How his “love of risk” is perhaps encoded in my DNA

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“The first thinHg I teach my journalism students when I teach at Yale in the fall is the best stories really come from what you’re curious about. If you can convey your curiosity to the reader and then take the reader on a journey where about you satisfy that curiosity then you usually have a pretty good story. If it’s something that you’re not really curi- ous about, it does really not work because you’re not going to try to find the answers.”—Steven Brill (February 13, 2015)
“The true wellspring of civilization isn’t writing; it is editing.”

—Nathan Heller (July 24, 2017)

We have assigned three 1,200- to 1,500-word papers this semester, each centered on one of the books we read (Shreeve’s The Genome War, Zimmer’s She Has Her Mother’s Laugh, and Atwood’s Oryx and Crake). You will choose to write two of these papers, practicing the intellectual skills of close reading, critical analysis, and polished communi- cation.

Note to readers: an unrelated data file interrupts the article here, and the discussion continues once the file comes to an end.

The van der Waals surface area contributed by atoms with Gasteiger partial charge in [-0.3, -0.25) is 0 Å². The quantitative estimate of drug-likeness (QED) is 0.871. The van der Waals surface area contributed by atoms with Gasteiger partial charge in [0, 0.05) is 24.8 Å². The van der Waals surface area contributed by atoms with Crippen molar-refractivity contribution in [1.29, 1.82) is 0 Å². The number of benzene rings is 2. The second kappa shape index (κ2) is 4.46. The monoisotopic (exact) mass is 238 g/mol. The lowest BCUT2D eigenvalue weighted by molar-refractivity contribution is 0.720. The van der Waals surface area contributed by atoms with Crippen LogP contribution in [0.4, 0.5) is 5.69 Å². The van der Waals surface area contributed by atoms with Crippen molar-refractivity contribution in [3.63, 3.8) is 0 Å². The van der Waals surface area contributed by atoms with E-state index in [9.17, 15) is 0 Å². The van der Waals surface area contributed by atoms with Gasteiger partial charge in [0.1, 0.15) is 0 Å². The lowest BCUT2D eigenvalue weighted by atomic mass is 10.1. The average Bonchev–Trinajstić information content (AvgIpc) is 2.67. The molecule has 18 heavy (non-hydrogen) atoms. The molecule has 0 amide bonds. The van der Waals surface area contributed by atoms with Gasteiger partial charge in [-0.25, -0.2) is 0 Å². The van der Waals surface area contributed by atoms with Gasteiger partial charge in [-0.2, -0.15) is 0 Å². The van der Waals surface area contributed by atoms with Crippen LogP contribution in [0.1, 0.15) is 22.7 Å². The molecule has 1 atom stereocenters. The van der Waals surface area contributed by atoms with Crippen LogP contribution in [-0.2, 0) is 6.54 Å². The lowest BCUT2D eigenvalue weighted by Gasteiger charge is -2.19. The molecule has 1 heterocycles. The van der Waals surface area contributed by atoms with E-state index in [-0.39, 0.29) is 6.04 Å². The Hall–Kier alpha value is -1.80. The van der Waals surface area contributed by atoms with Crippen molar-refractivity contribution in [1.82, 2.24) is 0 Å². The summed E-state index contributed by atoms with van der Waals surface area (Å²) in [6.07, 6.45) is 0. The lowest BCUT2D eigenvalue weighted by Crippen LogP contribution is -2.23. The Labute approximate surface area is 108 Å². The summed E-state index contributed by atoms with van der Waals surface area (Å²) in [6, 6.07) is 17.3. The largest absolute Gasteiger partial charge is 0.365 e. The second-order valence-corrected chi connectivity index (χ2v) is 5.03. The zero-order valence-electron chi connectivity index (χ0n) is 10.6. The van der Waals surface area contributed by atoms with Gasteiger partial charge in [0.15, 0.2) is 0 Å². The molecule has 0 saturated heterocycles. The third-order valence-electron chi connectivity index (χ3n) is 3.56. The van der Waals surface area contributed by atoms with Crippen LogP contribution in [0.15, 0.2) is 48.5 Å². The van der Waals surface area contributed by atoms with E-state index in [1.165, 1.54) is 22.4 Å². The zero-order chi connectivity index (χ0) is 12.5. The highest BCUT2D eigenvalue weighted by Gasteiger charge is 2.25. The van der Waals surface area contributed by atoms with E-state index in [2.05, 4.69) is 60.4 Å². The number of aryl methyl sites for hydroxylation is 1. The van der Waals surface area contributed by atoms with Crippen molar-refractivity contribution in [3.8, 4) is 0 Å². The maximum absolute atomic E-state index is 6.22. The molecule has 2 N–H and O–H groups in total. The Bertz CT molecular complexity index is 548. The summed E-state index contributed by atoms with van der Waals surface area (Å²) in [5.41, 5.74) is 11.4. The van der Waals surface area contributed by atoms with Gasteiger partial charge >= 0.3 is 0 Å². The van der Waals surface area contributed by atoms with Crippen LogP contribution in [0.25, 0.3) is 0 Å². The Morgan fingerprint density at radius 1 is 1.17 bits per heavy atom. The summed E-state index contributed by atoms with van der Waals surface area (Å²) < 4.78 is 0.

The first thing you need to understand is that we are not providing prompt questions. You have to write your own prompt. Once you have done so, you will use it to develop a thesis statement—a point you will try to prove—that will form the core of your paper. From there, you will marshal convincing and well-organized evidence in defense of your thesi


This handout will guide you through the writing process, from creating a prompt to com- pleting an effectively argued paper. We will also discuss the paper assignments in lecture and in discussion section.

1. Approaching the paper

Avoid two common ways to botch the paper assignments.

The first is to mistake the paper for a book summary—you must advance an argument and provide critical evaluation, rather than merely describe contents of the book.

The second is to express only personal feelings—you have to have more than just an opin- ion. Daniel Kahneman, a Nobel laureate for his work in behavioral economics, notes in his book Thinking, Fast and Slow (2011) that the human mind is primed to make judgments driven by emotion: “Do I like it? Do I hate it? How strongly do I feel about it?” Because we can tap immediately into our likes and dislikes, all of us find it easy to reach conclusions that merely rationalize our emotional responses. When asked a hard question (“what do I think about it?”) all of us have a strong natural tendency to answer an easy one instead (“what do I feel about it?”) without even being aware of it.